Instead, reach out to that quiet person in the corner who’s just doing her own thing, and doing it well. Befriend those who have similar interests or want to work with a similar type of person. Attend a workshop or conference, go to a calligraphy class, join an online course and get involved in the community - reach out and don’t underestimate the potential of an unknown person. They may just open up a world you weren’t aware existed!
And then there are the personal friends.
Those friends who have been by your side as you started dreaming about your big idea. Those who encouraged you to quit your job, start your Etsy shop or go after a dream collaboration. DO NOT FORGET THESE FRIENDS.
Do not get sucked into the buzz of a new business. Don’t neglect the friends who have been there from the beginning. They may not understand the new freelance jargon you’re learning, but they do understand YOU. And they are crucial in helping you to maintain perspective and your sense of self as you explore your ideas. Make time for them, and nurture those relationships first. I can’t tell you how necessary it is to be disciplined about this, and how tempting it will be to rely on the security of old friends when you’re so excited about the new ones you are making. Your friends deserve to keep your friendship even when your dreams are coming true.
Here’s how I plan to do this: starting this fall, we’re going to start hosting Work Sesh in our studio! I’ve come to love and value my freelance friends so much (with my business bestie becoming my business partner!) and I want more women in our community to get the chance to find that kind of support. I’m also dedicating certain evenings to spend with friends outside of my business, doing cool things together and showing up for the things that matter. No more “busy days” that keep me from enjoying the truly important things in life.
Refine Your Product
And finally, let me tell you the story of a restaurant that had much bigger dreams than their humble beginnings.
Chik-fil-A started as a humble diner called Dwarf Grill in Atlanta in 1946. Eighteen years later, after testing hundreds of recipes, the Original Chicken Sandwich was created - with merely a chicken breast and two pickles on a toasted butter bun.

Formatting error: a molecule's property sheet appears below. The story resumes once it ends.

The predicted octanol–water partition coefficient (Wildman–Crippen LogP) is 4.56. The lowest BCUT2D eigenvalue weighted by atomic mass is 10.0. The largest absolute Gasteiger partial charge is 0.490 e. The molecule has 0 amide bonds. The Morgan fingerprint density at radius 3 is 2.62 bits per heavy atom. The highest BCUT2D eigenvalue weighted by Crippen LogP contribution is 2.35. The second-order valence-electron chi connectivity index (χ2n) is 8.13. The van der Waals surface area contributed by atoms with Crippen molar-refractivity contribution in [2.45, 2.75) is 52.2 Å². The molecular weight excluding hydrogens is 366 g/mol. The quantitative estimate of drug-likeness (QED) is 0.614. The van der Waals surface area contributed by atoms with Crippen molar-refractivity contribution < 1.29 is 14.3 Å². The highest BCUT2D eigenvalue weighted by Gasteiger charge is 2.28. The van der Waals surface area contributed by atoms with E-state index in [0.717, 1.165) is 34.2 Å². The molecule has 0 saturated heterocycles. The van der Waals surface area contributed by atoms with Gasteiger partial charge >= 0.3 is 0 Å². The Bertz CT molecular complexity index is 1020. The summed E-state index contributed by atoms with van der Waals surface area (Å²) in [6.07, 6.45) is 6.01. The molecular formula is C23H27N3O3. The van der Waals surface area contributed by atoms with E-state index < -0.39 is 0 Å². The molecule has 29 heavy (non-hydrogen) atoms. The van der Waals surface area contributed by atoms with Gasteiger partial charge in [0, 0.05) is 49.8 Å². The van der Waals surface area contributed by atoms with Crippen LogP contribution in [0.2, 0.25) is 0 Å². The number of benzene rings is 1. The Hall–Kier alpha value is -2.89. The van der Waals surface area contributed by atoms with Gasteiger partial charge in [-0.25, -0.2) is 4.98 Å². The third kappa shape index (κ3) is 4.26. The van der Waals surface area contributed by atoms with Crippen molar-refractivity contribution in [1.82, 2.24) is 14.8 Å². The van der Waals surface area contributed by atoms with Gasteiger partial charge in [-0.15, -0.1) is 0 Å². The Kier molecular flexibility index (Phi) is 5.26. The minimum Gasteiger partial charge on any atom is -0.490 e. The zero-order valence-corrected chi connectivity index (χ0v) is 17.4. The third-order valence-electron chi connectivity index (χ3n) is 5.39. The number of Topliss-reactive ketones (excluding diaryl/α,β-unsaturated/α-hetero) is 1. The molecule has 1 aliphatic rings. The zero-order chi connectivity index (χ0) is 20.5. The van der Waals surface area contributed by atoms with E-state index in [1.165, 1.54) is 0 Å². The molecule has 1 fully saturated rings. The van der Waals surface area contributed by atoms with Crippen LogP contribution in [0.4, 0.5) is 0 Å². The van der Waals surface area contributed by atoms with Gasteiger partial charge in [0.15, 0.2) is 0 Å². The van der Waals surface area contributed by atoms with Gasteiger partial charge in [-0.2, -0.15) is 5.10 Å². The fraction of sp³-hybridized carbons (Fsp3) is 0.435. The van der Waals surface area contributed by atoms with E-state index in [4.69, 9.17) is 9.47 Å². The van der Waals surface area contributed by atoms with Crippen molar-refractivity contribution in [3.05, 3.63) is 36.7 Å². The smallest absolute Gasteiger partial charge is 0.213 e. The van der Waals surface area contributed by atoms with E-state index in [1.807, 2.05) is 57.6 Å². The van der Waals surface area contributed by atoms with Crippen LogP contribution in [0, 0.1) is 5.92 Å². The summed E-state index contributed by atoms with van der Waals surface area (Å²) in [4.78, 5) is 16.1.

This sounds like a simple enough, easy-to-create product. However, notice that they didn’t settle for the first iteration or even the twentieth. They tested hundreds of options over EIGHTEEN YEARS. And the end result is a simple sandwich that continues to have household recognition fifty-three years later.
I think that is fascinating.
This company grew so slowly, but out of that slow growth came a powerful empire. They focused on making one really great product and let things grow from there.
I know it’s tempting to see opportunity all around you. And sometimes you have to do what it takes to keep the lights on. But I urge you to make your one great product your pet project. Be in the practice of analyzing how it could be better, where you can improve, and if you’re really giving your customer what they need. Are you being essential with your offer or adding in a lot of fluff just to make it sound better? Are you just walking in a role that the market has created, or are you being innovative with your services?
Here’s how I plan to do this: This month I’ve been taking a fine tooth comb to our services and refining everything. Nothing is getting by without standing up to the test of our studio philosophy. If it doesn’t prove itself to be essential, it’s getting the cut. We’re in the business of less but better, of intentional white space instead of cluttering up our schedules. We know we’ll be a better design team and a better business because of it
After working with so many people who are also starting creative businesses, I see how vital the first year is to setting the tone for your business. The first year will blindside you with all of the things you don’t know. There have been so many times I’ve sat in a kickoff meeting and wanted to scream,
“You don’t know what you don’t know! You have not figured this out! You have so much to learn!!”
And that initial spark, it’s shifted over time. My business today looks nothing like I thought it would when I started. Some dreams I had to lay by the roadside when I found they were not realistic, and other ideas have replaced them once I realized what was possible. It’s an amazing, incredible, unbelievably fulfilling journey that is reimagined constantly.
The point is to start taking yourself seriously today. Not tomorrow when you’ve got your first project under your belt, or two years from now when you begin to find your groove. It doesn’t matter how small the project or the audience. Start bringing your A-game the minute you say ‘yes.’
And then come back and act like a start-up again from time to time. Ask yourself those questions and see if you’re living up to the standard you set for yourself.